Features & Perspectives

The latest data-filled treatise against non-elite liberal arts colleges and universities is "The Case Against Education: Why the Education System is a Waste of Time and Money." Authored by Bryan Caplan, professor of economics at George Mason University, the book argues that society would be better served if colleges and small universities enrolling students with the academic and socio-economic characteristics common among Lakeland students were vocational, in scope; teaching practical skills at an expenditure-per-student rate significantly lower than current rates. Citing numerous studies that found little statistical correlation between institutions' distributional liberal arts objectives and actual student outcomes (e.g. critical thinking skills, broadly informed worldview), Caplan suggests that students too often graduate with a lot of debt and not much enlightenment.

Even if his observations about those statistical correlations are spot on, it does not logically follow that colleges like Lakeland should limit their curriculum to vocational skills classes. During all of the years I have co-labored with LC/U faculty, there has never been a time when that body was not working to strengthen students' practical wisdom as liberally educated contributors to the institutions that structure and advance society. Those social institutions (e.g. government, education, finance, art, manufacturing, media, technology, religion) need agents who understand context and systems and can analyze, synthesize and solve problems in dynamic environments. That kind of agency, Lakeland has long argued, is best developed in a teaching-learning gestalt that applies enduring liberal arts to current and envisioned social locations and human predicaments. When we succeed, valuable human capital is developed for society's vital institutions and for ethical acts when justice is absent. We call such outcomes practical wisdom because they involve knowledge about how the world works.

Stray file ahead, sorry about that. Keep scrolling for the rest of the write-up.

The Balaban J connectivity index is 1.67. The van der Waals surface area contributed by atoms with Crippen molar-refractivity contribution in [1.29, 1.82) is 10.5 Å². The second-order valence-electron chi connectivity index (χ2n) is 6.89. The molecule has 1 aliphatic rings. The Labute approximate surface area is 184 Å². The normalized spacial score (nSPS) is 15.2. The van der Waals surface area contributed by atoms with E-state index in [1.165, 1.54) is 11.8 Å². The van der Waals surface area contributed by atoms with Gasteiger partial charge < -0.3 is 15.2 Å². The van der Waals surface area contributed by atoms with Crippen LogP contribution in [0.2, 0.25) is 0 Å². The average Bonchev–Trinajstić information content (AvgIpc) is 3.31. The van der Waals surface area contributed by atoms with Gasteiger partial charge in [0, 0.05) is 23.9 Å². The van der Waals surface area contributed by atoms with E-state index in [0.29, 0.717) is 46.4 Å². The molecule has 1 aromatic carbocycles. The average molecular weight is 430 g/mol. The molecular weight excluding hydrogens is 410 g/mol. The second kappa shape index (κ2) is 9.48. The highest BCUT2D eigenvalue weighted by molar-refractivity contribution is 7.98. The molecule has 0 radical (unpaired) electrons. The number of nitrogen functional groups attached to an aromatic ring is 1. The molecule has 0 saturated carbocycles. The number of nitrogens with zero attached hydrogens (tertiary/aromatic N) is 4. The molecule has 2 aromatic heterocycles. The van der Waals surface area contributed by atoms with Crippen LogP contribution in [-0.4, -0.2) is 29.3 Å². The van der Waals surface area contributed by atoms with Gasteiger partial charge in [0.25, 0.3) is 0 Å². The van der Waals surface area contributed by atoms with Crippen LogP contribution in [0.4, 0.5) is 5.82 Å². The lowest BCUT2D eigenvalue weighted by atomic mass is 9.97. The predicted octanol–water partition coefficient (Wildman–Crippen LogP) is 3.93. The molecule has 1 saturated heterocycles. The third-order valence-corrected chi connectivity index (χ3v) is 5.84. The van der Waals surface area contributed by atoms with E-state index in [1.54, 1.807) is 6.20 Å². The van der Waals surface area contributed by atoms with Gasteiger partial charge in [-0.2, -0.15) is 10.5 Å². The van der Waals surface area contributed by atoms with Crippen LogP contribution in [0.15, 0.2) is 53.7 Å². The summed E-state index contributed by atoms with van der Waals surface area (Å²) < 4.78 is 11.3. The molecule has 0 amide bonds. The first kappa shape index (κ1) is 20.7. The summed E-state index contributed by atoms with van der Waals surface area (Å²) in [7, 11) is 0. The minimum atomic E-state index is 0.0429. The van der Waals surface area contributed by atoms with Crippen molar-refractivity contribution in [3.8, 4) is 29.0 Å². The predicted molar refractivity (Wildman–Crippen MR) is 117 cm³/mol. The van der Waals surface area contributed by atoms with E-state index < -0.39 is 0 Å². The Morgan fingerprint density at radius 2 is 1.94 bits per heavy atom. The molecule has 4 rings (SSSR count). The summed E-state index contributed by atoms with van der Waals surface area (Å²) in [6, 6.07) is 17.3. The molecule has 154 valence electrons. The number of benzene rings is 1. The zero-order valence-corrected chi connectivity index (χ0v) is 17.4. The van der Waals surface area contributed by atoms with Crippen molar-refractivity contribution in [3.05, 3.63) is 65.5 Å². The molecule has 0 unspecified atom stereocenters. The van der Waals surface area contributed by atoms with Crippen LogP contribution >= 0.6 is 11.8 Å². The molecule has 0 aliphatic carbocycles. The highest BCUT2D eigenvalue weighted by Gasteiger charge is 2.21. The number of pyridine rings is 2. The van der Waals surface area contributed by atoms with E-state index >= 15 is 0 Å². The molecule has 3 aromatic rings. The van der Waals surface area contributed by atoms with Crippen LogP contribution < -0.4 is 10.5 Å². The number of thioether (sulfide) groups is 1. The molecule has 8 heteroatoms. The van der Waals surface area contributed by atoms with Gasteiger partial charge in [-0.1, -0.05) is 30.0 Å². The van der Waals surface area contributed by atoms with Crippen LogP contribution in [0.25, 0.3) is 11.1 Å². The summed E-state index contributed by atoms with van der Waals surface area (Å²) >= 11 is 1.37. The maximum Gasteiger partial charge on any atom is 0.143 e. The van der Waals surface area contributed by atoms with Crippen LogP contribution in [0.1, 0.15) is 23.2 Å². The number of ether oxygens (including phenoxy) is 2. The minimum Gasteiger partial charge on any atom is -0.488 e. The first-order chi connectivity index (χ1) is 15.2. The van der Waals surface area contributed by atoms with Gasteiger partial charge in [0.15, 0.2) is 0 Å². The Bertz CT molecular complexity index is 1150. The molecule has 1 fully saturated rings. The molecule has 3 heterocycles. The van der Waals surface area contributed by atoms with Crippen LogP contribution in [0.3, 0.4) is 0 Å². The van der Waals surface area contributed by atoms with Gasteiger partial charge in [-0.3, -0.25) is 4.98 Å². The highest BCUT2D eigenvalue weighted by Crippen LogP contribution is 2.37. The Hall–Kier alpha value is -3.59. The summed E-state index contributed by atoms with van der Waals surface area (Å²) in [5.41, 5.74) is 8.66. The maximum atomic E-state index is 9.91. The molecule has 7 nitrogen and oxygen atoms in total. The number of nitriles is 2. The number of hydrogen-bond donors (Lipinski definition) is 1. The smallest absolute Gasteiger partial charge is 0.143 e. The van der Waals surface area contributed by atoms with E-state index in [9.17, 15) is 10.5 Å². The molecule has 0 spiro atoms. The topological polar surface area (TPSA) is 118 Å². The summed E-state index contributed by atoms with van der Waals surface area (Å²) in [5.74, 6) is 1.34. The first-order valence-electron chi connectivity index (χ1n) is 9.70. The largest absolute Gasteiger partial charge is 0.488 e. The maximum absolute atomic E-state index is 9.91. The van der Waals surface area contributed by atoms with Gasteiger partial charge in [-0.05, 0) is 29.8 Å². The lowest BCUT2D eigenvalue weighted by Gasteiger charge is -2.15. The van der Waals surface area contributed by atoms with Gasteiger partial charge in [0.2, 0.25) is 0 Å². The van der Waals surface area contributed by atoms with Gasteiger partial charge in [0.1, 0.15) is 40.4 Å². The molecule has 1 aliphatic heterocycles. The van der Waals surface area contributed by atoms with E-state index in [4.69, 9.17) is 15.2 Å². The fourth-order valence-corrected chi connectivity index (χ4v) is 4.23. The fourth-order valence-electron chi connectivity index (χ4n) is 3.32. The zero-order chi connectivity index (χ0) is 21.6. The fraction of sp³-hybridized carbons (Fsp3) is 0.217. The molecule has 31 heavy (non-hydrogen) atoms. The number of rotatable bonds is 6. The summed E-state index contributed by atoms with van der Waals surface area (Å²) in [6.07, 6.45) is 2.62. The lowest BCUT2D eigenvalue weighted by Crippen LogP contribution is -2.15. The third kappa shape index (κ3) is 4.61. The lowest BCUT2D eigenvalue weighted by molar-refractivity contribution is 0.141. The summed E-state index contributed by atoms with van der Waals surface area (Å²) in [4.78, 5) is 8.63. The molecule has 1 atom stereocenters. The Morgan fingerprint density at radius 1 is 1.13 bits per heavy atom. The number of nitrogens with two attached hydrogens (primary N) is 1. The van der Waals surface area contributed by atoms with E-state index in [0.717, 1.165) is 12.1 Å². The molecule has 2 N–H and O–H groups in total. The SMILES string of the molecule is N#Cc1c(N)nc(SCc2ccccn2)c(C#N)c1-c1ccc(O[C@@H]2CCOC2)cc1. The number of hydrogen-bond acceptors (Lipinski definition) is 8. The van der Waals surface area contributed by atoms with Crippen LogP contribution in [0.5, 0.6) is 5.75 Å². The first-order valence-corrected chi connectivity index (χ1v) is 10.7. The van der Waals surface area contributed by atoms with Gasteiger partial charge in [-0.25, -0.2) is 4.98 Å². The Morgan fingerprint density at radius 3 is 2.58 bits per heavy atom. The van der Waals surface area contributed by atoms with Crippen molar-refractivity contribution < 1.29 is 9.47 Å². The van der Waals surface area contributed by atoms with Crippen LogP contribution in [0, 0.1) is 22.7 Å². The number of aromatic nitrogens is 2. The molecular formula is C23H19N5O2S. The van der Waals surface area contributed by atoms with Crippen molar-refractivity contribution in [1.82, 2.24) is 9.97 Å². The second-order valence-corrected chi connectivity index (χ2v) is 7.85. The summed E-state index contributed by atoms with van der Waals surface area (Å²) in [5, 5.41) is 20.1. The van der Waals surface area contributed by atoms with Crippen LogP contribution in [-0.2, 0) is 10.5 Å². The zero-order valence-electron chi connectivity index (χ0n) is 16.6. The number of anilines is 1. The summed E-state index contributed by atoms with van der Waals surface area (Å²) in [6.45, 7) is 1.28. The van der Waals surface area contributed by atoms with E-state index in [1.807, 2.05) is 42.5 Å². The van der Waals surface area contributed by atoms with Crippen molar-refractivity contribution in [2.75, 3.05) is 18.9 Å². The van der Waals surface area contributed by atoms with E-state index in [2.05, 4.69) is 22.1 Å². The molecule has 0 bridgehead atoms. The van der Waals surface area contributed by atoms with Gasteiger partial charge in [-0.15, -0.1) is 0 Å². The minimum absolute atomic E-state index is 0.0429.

Assuming value in our commitment to practical wisdom does not guarantee large scale achievement, however, let's use this Perspective space to "talk" about such achievement in terms of student interpretation and formation. Please contribute your thoughts and ideas, framing them as a response to this question: "If our distributional and core curricula comprised a major in practical wisdom, how would we enhance the likelihood that such wisdom would be a common outcome in (1) the traditional program and (2) Kellett?" I have invited Dr. Joshua Kutney to author the first response.

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